If you believe in the existence of something called pure science, with no connection to practical use, you weren’t at the Royal Astronomical Society on Friday. There was a paper on the history of the Moon (always a good one, having a prime exhibition space on solar system history three days away from home), one on gravity which I
almost think I understood, and then the
chef d’oeuvre, the Harold Jeffreys Lecture by Bob White
noticed other headband?
of Cambridge University.
Professor White is a great scientist and a terrific public performer. And while the RAS is mainly about, well, astronomy, we also look at the solid Earth. His subject, the way magma (liquid rock) behaves in volcanic places like Iceland, is perfect for great pictures as well as some serious learning. (He pointed out that many of world astronomy’s biggest assets, the Hawaii telescopes, are on top of a volcano larger than Everest. Better check that insurance, everyone.)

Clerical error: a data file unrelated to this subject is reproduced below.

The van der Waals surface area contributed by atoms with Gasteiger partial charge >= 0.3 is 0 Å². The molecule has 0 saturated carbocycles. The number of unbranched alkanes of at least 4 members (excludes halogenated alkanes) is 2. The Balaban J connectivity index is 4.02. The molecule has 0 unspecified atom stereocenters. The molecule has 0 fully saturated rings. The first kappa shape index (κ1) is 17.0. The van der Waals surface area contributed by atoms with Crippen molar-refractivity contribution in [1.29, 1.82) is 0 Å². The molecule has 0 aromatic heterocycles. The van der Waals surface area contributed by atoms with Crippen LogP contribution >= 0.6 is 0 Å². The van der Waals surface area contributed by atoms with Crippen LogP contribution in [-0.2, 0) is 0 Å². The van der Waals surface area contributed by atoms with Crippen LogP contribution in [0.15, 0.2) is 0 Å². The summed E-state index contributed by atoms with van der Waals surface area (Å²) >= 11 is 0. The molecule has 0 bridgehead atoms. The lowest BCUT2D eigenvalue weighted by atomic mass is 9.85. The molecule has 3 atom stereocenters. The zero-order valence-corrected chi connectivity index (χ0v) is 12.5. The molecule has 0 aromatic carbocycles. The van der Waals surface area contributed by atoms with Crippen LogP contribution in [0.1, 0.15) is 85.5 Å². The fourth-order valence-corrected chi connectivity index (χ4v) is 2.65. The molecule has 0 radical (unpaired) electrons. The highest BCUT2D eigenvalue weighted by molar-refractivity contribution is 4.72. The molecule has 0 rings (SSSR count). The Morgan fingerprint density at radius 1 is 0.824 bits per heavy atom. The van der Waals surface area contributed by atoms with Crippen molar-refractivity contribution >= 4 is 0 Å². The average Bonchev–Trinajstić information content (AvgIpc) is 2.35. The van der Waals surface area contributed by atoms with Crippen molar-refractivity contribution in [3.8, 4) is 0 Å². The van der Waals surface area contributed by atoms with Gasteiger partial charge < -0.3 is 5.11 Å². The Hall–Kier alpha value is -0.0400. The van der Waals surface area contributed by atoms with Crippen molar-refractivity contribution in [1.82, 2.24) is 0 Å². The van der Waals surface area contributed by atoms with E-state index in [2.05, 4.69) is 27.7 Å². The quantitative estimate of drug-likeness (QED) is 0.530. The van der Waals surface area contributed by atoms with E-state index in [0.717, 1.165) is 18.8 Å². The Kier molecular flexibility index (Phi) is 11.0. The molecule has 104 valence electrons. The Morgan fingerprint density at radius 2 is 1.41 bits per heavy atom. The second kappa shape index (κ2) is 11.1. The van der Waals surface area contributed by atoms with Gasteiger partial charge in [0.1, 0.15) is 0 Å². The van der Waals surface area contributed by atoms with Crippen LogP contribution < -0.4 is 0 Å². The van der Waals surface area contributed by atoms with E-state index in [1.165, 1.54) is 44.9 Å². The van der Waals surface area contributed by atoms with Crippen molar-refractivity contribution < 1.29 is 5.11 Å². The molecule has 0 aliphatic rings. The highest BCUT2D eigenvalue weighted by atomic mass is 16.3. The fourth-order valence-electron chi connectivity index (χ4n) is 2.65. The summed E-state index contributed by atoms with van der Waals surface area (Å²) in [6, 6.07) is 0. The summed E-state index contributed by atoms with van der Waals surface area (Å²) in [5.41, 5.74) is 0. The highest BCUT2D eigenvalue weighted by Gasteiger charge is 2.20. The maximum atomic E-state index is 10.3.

His message is partly that when continents get squeezed apart, far more rock ends up as solidified sills (flat intruded bits) than
ever hits the surface to make volcanoes. In addition, and having been trained as a geologist, I was intrigued by just how narrow the dykes (up and down intruded bits) are along which the magma rises. They are only maybe a metre wide on average. He can now track this happening in 3D and in real time in Iceland, through seismometers that detect the tiny earthquakes generated by its progress.
If you get a chance to see White lecture on this stuff, take it. But there was another message he had to offer. This earthquake activity generates new faults inside the Earth. But he has shown that these shallow (say 15km) quakes do not involve massive pressures. Because the rock is lubricated by carbon dioxide gas, the new faults can be generated by pressures not much higher than the air pressure at the Earth’s surface. As he said, this has lessons for the feasibility of carbon capture and storage, which involves sequestering carbon dioxide for geologically long periods of time inside the Earth, and for fracking, which involved deliberately weakening strata inside the Earth to get methane out. Two items of faith of current energy policy slaughtered in a footnote to a talk on volcanoes. Not bad, Professor White.